Are these 'tiny robots' the future of infrastructure maintenance?
UK backs 1cm-long robots to cut roadwork disruption cost, inspect oil pipelines, and make workplaces safer
In a future-focused push worth $34m, the UK is conducting research into ‘tiny robots’ that could repair its underground pipe network without disrupting existing infrastructure through related road excavations, as well as help to avoid hazardous workplace environments.
The new micro robots will help the UK avoid the 1.5 million-odd road excavations conducted each year to repair pipes. Four British universities are collaborating on the development of the 1cm-long robotic devices that will use sensors and navigation systems to not only detect pipe failures, but also correct them.
This $9m investment by the UK Government is expected to offset the disruption cost of $6.34bn that is a result of traffic closures and business stoppages that roadworks conducted to repair pipes lead to.
Another $25m investment by the UK Government will back 14 projects that will include robots being sent to “hazardous” workplaces, such as offshore wind farms and nuclear decommissioning facilities. This spend comes through the UK’s Industrial Strategy Challenge Fund.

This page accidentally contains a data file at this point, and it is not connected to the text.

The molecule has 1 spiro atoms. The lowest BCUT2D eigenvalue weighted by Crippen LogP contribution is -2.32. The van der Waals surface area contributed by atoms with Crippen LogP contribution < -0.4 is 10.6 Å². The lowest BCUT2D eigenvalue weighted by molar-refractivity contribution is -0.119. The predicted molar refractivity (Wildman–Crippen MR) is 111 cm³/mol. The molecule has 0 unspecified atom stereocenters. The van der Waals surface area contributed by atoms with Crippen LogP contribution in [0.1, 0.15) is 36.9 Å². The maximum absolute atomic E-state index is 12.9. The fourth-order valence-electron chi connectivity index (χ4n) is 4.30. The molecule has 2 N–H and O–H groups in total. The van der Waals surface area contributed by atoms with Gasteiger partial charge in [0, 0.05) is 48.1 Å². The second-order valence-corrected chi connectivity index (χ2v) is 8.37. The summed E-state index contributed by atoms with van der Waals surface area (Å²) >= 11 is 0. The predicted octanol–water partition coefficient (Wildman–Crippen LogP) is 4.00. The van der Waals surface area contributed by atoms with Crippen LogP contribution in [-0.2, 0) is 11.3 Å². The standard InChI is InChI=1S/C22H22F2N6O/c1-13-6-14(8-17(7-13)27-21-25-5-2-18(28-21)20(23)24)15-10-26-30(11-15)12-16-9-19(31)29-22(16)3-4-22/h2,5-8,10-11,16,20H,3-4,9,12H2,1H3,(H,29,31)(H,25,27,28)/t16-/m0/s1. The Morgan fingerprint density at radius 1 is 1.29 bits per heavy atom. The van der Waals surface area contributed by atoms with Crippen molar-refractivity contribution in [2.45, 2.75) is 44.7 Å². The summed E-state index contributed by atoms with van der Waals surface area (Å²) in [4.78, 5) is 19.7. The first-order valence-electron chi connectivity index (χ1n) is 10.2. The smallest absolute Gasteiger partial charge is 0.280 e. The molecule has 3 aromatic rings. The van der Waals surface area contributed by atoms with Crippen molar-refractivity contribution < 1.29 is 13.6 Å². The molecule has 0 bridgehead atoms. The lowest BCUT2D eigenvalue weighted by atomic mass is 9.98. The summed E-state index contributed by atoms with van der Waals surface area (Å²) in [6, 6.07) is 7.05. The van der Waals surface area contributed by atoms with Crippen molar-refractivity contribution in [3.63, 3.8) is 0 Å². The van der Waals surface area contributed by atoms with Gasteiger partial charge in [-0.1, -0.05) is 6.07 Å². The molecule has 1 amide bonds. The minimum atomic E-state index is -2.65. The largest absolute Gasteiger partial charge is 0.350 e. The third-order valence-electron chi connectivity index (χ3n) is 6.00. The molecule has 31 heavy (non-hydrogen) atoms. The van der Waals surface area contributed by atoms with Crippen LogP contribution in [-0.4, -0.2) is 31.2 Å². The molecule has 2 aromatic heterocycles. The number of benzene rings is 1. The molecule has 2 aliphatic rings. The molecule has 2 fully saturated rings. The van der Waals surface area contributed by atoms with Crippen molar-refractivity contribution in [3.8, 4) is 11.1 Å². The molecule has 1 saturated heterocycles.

Researchers will also test new tech such as artificial intelligence to detect when in-orbit satellites need repairs, as well as study the benefits of drones for oil pipeline monitoring. Robots – both air-borne and underwater – will inspect and maintain oil and gas pressure vessels as well.
Commenting on the programme, the UK’s Science Minister, Chris Skidmore, said: “While for now we can only dream of a world without roadworks disrupting our lives, these pipe-repairing robots herald the start of technology that could make that dream a reality in the future.
“From deploying robots in our pipe network so cutting down traffic delays, to using robots in workplaces to keep people safer, this new technology could change the world we live in for the better.”